Former Texas Observer editor Lou Dubose noted at Salon.com that Richards worked to stop "redlining" that shut minorities out of the insurance market and she implemented health insurance reform. She created the state's first ethics commission. She merged the state's air and water regulation boards into a unified environmental agency, then appointed an African American who was not sanctioned by the business community to direct it. She traveled the state in a "Capitol for a Day" program with an entourage of agency heads and staffers from city to city to meet the constituents they served.
Her powers were limited by a populist state constitution that split executive power among some 20 statewide elected officials. But at least she believed that government could and should help people. "Richards' new Texas would broker a division of power among those bankers, bullies and bastards [who had run the 'Old Texas'] -- and the trial lawyers, environmentalists, consumer activists, feminists, and gay and lesbian political operatives who made Richards governor," Dubose wrote. "If Ann Richards failed to manage that delicate balance of power in the one term she served as governor of this state, she gets some credit for trying."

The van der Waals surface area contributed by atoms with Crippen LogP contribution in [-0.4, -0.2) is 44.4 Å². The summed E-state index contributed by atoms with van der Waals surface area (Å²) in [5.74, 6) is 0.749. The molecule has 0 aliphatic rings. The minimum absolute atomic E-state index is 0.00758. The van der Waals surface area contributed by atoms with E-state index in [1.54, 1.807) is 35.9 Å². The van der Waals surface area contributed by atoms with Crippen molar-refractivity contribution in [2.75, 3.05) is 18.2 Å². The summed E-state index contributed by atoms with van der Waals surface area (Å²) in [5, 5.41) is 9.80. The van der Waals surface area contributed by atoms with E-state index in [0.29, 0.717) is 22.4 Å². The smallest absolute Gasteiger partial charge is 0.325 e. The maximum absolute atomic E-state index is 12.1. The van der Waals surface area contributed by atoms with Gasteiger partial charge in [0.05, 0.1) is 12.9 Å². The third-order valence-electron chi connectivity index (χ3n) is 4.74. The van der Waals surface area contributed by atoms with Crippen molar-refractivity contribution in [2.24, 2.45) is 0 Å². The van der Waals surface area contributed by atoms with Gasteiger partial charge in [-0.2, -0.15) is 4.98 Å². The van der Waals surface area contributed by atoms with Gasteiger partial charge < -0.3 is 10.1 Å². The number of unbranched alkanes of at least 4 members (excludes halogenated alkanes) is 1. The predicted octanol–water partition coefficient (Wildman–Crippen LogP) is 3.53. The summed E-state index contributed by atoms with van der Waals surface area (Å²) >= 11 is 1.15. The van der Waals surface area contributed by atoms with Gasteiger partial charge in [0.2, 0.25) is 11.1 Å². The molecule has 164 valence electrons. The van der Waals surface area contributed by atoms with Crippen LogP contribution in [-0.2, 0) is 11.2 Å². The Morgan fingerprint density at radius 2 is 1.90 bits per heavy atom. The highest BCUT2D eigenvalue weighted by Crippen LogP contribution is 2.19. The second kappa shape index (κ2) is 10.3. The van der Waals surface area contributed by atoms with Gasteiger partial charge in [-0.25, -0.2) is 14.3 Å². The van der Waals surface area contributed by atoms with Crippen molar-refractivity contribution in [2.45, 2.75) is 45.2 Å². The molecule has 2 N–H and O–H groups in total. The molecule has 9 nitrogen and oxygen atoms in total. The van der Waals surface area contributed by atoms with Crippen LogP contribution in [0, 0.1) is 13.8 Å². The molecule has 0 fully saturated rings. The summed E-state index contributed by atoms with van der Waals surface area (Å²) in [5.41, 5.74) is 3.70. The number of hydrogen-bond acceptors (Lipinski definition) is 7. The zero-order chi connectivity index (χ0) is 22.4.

Not that the Observer [where TPP editor worked during her term] was inclined to give her much credit at the time. Instead, the longtime liberal voice for Texas was inclined to push her to do more. But Richards graciously appeared at the Observer's 50th-anniversary dinner in 2004. She responded to the enthusiastic applause at her introduction: "I wish the Observer had been that enthusiastic when I really was governor." She added, "I was just a fool -- I thought when I got elected ... that the really great thing about being governor was at least your friends would be there, standing behind you and supporting you. I think I asked them not to give me the Observer after about two months in office. And then somebody like Nate Blakeslee [an Observer editor who in 2000 exposed a corrupt drug sting in rural Tulia, Texas, that sent dozens of innocent blacks to prison] comes along and restores every feeling that you have about the Observer and what a remarkable, remarkable institution it is, and what a wonderful institution it's been for the state of Texas -- for the voiceless who desperately have needed a voice."
The feeling is mutual, Governor. R.I.P. -- JMC